Europe

Official: Italian bank issue 'not acute crisis' for eurozone

Italian Prime Minister Matteo Renzi arrives for sessions of the second day of the NATO Summit, in Warsaw, Poland, Saturday, July 9, 2016. US President Barack Obama and leaders of the 27 other NATO countries are taking decisions in Warsaw on how to deal with a resurgent Russia, violent extremist organizations like the Islamic State, attacks in cyberspace and other menaces to allies' security. (AP Photo/Alik Keplicz)

Italian Prime Minister Matteo Renzi arrives for sessions of the second day of the NATO Summit, in Warsaw, Poland, Saturday, July 9, 2016. US President Barack Obama and leaders of the 27 other NATO countries are taking decisions in Warsaw on how to deal with a resurgent Russia, violent extremist organizations like the Islamic State, attacks in cyberspace and other menaces to allies' security. (AP Photo/Alik Keplicz)  (The Associated Press)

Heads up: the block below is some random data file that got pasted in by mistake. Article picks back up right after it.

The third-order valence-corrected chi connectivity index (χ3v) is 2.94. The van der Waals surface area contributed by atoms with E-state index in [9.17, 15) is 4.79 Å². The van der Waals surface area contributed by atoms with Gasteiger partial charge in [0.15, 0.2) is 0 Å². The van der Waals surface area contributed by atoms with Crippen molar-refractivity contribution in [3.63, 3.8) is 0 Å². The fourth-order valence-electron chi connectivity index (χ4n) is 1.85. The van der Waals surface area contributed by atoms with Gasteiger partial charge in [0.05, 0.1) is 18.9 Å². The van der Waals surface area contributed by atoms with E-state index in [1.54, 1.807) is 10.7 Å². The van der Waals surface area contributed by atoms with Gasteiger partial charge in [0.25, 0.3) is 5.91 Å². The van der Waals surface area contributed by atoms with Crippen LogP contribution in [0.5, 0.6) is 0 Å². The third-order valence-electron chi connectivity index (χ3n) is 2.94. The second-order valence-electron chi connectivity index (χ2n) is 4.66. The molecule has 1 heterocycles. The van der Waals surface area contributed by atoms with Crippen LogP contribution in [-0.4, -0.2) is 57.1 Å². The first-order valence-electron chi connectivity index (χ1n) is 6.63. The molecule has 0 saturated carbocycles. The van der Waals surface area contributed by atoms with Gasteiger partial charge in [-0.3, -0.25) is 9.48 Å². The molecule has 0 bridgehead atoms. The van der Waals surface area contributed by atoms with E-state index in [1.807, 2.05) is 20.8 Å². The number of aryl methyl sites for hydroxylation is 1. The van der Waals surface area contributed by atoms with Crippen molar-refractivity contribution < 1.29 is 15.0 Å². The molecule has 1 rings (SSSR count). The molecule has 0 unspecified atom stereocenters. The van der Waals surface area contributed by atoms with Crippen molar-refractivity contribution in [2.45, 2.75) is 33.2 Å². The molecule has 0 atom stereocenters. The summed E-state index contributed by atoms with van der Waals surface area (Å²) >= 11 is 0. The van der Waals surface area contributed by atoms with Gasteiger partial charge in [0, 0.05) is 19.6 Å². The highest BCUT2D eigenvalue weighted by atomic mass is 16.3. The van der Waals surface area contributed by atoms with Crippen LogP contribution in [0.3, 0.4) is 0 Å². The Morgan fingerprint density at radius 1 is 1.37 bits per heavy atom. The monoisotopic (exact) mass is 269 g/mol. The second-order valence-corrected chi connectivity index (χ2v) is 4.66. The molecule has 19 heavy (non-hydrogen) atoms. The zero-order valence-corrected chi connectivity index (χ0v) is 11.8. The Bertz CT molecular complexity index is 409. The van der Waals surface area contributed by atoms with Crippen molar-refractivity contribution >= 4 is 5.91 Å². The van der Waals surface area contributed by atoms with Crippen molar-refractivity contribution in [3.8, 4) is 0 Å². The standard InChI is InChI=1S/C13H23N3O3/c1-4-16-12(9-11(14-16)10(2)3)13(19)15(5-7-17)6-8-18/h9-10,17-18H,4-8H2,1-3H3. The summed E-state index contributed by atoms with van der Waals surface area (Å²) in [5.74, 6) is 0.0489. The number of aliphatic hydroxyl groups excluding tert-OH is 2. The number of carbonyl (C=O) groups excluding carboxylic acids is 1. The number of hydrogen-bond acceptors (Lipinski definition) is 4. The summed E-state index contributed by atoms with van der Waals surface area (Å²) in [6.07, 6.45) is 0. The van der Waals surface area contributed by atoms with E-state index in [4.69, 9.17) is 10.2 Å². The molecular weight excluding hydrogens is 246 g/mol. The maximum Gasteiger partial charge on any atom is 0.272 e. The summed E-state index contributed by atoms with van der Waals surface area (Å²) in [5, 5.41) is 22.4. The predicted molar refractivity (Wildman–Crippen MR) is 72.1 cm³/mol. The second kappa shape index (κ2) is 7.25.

The eurozone's top official has sought to downplay concerns over the financial health of Italy's banks, insisting that their problems are "not an acute crisis."

Jeroen Dijsselbloem says that there are issues among Italian banks surrounding non-performing loans — in effect loans that aren't going to be repaid — but that isn't anything new.

Dijsselbloem, who spoke ahead of a meeting of the eurozone's 19 finance ministers Monday, said the issues will have to be "dealt with gradually."

Concerns over the financial health of Italy's banks have swelled in the wake of Britain's decision in a June 23 referendum to leave the European Union.

Italian Prime Minister Matteo Renzi is looking for a way to shore up Italy's banks but any rescue attempt involving public money could break EU rules.